• Catherine Flutsch

Tchaikovsky’s Serenade: The Australian Chamber Orchestra

★★★★★

Review: ACO StudioCast online concert, premiered on 7 July, then on demand until 31 December 2021. Tickets available here.


[Disclosure: The ACO provided me with a ticket to this concert for the purposes of this review.]

The ACO has released the fourth concert in its StudioCast series; called Tchaikovsky’s Serenade. For me, these beautifully shot concerts, filmed and recorded especially for streaming, have been an oasis of beauty and calm, especially during the dark days of this past, very grim English winter.

I could not really understand the ACO’s own marketing description of this concert’s theme:

“But the heartfelt, the music coming from the core of woman or man, can ask something special too. Maybe at times even ask more…”

Given the state of the marketing description, I’ve concluded that the ACO has just chosen to play beautiful, emotional pieces that the musicians love. This is probably the very best way to programme a concert and I think it’s fine (and honest) to say so.

The star of the show, taking up half the concert’s length, is Tchaikovsky’s Serenade for Strings. This is shot in some sort of huge, empty industrial space – perhaps an empty warehouse. It is backlit with a combination of warm spotlights interspersed with cool white skylights, which fan out across the back wall. The huge empty space is a visual representation of your auditory space – and on the opening notes of the Serenade, both visual and auditory spaces are filled with richness and warmth.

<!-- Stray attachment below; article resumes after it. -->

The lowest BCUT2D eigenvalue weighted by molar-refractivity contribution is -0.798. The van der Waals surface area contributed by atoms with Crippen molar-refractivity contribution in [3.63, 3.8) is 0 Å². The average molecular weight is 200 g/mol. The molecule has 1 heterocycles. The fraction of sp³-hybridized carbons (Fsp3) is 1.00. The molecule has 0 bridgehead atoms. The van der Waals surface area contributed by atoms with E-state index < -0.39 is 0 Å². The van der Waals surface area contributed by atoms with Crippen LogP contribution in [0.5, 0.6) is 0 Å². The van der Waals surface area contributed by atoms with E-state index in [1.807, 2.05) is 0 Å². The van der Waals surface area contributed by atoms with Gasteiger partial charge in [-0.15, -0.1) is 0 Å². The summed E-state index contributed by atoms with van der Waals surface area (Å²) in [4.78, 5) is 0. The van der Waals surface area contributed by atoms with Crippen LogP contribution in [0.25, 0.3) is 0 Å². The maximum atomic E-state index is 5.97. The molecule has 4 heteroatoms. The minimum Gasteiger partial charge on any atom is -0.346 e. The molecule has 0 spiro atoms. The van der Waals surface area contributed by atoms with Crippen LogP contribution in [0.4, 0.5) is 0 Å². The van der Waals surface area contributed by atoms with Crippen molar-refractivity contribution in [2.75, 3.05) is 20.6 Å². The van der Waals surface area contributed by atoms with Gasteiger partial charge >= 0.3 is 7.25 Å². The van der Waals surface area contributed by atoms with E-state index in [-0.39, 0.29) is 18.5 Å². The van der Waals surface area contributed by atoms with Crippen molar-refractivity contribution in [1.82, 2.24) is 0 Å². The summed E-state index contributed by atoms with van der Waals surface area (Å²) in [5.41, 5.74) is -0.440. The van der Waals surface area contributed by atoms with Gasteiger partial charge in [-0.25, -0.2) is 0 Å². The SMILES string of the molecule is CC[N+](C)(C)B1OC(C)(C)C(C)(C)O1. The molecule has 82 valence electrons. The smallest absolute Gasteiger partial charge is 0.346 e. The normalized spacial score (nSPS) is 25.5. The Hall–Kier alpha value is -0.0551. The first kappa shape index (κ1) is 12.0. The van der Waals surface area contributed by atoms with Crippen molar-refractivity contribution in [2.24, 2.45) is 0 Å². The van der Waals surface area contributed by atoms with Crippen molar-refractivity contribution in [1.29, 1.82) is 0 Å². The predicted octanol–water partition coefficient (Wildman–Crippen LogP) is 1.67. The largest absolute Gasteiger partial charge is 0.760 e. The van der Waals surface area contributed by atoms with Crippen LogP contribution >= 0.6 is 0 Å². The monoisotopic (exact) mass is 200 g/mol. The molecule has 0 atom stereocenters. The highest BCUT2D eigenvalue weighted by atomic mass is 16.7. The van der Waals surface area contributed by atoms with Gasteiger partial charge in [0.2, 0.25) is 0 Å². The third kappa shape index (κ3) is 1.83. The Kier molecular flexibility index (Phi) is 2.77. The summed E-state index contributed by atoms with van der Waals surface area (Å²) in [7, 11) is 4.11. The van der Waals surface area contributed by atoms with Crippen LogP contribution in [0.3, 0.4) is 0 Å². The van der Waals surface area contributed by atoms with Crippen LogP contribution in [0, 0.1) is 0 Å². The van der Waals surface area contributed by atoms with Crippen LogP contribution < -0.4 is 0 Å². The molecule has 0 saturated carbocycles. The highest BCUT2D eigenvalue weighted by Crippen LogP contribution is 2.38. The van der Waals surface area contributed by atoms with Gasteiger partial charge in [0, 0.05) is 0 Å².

When he started writing this piece in 1880, Tchaikovsky wrote to his friend:

“Today I could not bear it, and endure it no longer, and I busied myself a little with designs for a future symphony—perhaps? I immediately began to feel cheerful, well, and relaxed…”

Listening to this piece, as performed by the ACO, I think you will also immediately feel cheerful, well, and relaxed. In fact, by the fourth movement, which is to be played cheerfully, with spirit (allegro con spirito), there is a distinct party atmosphere. All the musicians start smiling and you can see how much fun they are having, playing the repetitions of the two bar, staccato ditty.

There’s also quite a bit of fun with the upbow spiccato - playing detached notes at the lower end of the bow by bouncing the bow off the string – which is as much fun to watch as it is to listen to.

The piece that follows, Andante for Strings by Ruth Crawford Seger, written in 1931, is the slow movement of a string quartet, transcribed for string orchestra. The piece is about three and a half minutes long and creates an interesting contrasting element. The piece is full of long dissonant overlapping notes, full of crescendos and diminuendos - developing a sound scape across the orchestra. As I was listening to this piece, images of a huge traffic jam in New York filled my mind. It was quite a fun experience.

Crawford Seger’s piece was followed by Ravel’s Two Hebrew Melodies, which fits nicely; Crawford Seger abandoned her dissonant compositions in order to collect, transcribe and arrange folk music.